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Old 12th April 2005, 09:46 PM   #1
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Default LM3886 very prone to mains noise

I've just completed my second gainclone - the first was a VBIGC with LM3875 - with LM3886.

This one is regulated (LM338) and uses the OPA627 as buffer 'a la Carlos'.
No pot, star ground in the middle point of a thick wire that joins the gnd of the amp boards.

The problem is that if I switch lamps in my flat I hear a pop in the speakers.. nothing huge but still annoying.

Did anybody experience that?

Any suggestion (apart from getting a mains filter?)

Cheers

Andrea
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Old 12th April 2005, 09:49 PM   #2
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Try a 0.1uf cap across the input pins of the chip.
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Old 12th April 2005, 10:04 PM   #3
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I had a discussion with a friend of mine on the subject, though this was a commercial amp.
what decided to try was to use a snubber, yes, a 1uf 400V cap in series with a 1ohm resistor. it worked somewhat, the problem was reduced, though, not abolished.
we should maby have tried without the resistor, but i was very set on the whole snubber subject at the time.
we should altso have tried to use two caps, from each rail to ground.
this was done on the mains, as we didn't bother to open the amp.
we came to the conclution altso that the amp sounded a litle cleaner and had less noise idle. it's worth trying. wont cost you much anyways.

regards
Marius
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Old 12th April 2005, 10:12 PM   #4
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I don't have problems with electrical switches, they are in shape, but the fridge made a "pop" in the speakers when it turned on.
I always tend to attack the source of the problem but... my wife wouldn't like to see me fiddling with the fridge.

A 300~330pf cap across the inputs of the LM3886 will solve the problem, or attenuate it to practically inaudible levels, it depends.
Check it out:

http://www.diyaudio.com/forums/attac...amp=1112539310

PS: I use a styroflex cap. For small values, they are the best IMHO.

And BTW, you need to replace those faulty switches too.
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Old 12th April 2005, 10:20 PM   #5
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Quote:
Try a 0.1uf cap across the input pins of the chip.
Are you meaning the OPA627 or the LM3886?

Quote:
Originally posted by carlosfm

And BTW, you need to replace those faulty switches too.
The house is new... if the switches are that bad I wonder how will they become with use

cheers

Andrea
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Old 12th April 2005, 11:19 PM   #6
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Quote:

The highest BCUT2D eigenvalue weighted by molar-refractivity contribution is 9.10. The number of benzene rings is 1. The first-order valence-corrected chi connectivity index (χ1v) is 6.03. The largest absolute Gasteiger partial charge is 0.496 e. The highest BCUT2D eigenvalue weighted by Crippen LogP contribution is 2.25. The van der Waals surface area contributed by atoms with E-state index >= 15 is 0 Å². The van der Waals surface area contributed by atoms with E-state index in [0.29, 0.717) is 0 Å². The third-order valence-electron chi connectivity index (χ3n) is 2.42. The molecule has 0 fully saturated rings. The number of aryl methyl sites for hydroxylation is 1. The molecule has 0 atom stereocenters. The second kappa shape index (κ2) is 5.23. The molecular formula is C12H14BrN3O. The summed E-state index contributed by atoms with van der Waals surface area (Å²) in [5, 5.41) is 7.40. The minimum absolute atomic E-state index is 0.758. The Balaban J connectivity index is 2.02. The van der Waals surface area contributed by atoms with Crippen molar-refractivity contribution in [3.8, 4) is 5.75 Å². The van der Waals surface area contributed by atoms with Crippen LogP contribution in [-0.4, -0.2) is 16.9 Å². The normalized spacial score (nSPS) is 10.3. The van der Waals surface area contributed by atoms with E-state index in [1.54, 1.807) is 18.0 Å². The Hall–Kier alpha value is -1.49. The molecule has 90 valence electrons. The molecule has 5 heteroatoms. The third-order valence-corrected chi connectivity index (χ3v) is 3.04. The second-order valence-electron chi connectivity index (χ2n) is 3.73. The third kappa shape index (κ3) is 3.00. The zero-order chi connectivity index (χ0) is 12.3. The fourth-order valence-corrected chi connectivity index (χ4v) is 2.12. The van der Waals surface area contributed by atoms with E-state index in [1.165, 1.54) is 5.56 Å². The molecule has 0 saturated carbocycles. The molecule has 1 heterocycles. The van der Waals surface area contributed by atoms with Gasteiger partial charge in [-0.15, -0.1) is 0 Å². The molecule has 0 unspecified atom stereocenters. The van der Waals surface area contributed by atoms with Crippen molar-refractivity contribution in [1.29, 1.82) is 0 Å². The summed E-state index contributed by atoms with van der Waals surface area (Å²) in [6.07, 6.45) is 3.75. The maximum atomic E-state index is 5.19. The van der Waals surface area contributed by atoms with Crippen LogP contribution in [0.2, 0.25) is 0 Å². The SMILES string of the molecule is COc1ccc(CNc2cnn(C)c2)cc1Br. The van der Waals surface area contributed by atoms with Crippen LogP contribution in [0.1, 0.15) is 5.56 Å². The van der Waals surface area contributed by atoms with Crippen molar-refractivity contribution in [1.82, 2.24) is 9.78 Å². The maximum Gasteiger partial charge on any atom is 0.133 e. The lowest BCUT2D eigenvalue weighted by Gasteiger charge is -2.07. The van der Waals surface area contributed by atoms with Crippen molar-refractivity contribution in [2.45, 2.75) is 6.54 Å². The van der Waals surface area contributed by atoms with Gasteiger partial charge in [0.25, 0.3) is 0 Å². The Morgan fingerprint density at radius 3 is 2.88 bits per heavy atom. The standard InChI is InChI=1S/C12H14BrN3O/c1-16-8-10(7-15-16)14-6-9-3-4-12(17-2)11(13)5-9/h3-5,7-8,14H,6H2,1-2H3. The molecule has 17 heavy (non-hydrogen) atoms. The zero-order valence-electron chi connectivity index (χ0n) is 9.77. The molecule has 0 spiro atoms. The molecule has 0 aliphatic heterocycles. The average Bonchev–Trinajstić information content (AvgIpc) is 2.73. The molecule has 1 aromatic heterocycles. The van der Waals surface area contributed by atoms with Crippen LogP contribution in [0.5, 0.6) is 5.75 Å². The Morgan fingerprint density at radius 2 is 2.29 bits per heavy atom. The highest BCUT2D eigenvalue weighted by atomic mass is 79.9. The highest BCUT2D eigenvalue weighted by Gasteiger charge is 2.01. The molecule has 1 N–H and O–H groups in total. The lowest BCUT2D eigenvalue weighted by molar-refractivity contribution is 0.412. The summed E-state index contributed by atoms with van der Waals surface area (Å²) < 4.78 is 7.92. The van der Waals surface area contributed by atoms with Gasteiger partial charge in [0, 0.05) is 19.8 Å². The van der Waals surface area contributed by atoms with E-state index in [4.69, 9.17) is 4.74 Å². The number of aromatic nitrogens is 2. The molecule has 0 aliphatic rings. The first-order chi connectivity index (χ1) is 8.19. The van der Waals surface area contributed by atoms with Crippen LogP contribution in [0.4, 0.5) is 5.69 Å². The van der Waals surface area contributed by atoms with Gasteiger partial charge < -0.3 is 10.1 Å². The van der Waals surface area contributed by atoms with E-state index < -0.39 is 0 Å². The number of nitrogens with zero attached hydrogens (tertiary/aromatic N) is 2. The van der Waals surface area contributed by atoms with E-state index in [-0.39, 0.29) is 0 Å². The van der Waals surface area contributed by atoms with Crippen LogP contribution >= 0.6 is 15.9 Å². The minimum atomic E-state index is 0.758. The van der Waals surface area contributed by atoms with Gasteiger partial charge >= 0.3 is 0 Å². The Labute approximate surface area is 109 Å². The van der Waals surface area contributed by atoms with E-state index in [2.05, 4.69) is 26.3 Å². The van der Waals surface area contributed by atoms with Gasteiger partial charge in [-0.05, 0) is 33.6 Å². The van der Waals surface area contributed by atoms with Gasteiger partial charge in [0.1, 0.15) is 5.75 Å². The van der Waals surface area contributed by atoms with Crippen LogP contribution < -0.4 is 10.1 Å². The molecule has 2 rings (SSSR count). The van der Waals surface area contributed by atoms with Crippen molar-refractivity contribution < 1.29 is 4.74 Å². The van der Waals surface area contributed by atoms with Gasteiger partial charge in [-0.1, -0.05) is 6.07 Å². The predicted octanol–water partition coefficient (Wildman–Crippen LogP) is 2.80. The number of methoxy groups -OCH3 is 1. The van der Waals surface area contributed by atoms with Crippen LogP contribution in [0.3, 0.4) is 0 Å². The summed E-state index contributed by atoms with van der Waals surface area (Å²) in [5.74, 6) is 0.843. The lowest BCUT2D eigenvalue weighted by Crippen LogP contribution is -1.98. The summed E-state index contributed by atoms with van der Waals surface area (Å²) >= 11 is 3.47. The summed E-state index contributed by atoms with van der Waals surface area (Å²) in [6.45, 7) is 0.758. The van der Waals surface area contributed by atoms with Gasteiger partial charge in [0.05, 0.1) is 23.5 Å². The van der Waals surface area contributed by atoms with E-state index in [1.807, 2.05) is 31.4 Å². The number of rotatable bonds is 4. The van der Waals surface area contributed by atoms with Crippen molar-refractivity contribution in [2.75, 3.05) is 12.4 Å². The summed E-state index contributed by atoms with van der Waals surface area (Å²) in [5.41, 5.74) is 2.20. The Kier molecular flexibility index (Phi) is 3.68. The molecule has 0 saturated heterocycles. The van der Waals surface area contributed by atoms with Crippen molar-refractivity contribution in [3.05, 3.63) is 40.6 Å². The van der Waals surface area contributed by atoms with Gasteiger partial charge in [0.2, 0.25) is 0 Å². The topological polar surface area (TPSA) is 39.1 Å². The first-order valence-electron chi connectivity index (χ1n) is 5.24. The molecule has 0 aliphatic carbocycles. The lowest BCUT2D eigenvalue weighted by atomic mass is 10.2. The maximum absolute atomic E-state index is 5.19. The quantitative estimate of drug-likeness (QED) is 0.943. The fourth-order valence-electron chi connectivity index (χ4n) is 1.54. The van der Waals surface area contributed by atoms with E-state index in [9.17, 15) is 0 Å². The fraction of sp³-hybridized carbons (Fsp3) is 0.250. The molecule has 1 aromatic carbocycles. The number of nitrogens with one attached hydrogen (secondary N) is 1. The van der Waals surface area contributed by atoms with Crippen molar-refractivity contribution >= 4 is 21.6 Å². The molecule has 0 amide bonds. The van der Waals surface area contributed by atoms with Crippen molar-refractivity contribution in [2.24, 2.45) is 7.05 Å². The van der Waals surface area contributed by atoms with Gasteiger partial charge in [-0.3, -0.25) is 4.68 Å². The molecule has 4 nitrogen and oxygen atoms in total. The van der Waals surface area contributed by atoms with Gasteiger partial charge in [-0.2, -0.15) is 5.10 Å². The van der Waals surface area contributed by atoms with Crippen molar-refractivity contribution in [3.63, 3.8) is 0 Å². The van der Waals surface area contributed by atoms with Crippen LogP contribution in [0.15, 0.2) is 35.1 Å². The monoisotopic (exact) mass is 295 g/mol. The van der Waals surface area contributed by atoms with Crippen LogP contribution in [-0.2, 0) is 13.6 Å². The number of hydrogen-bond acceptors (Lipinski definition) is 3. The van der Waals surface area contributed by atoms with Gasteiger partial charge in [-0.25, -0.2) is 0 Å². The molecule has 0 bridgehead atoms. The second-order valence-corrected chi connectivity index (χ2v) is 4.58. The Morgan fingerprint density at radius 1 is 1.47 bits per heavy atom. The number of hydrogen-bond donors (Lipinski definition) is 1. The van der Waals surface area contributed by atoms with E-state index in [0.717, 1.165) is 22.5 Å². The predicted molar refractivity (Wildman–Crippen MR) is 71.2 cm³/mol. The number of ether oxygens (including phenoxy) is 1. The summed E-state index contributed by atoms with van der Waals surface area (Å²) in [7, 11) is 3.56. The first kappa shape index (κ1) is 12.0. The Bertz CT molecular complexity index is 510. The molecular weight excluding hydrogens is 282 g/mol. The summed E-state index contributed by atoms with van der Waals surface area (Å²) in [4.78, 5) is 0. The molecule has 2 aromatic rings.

Originally posted by Andypairo
The house is new... if the switches are that bad I wonder how will they become with use
Bad quality switches.
Pretty from the outside, nasty on the inside.
I'm sure they spark inside when you turn on the lights.
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Old 12th April 2005, 11:28 PM   #7
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I have two chip amps that do this and another that doesn't. The main differences are that the one that doesn't is in a metal case and that it has an electrostatic screen between the primary and secondary of the mains transformer.
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Old 13th April 2005, 05:54 PM   #8
cjd is offline cjd  United States
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The house is new... if the switches are that bad I wonder how will they become with use
You could get lucky and they wear in to improved performance. But so much of what is used in homes these days is pure cheap junk. Sad but true.

C
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Old 13th April 2005, 07:20 PM   #9
GregGC is offline GregGC  Canada
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Quote:
Originally posted by jeff mai
I have two chip amps that do this and another that doesn't. The main differences are that the one that doesn't is in a metal case and that it has an electrostatic screen between the primary and secondary of the mains transformer.

I think good shielding box is mandatory for any amp. Otherwise it's easy to pick up all kind of EM junk.

Greg
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Old 13th April 2005, 07:26 PM   #10
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Quote:
Originally posted by GregGC
I think good shielding box is mandatory for any amp. Otherwise it's easy to pick up all kind of EM junk.

Greg
I always use metal boxes, grounded.
But occasionally the fridge made "pop" on my speakers.
Maby an expen$ive all-copper chassis would be better than aluminium or steel.
But a 300pf cap does it for me, and I couldn't notice any effect in the sound.
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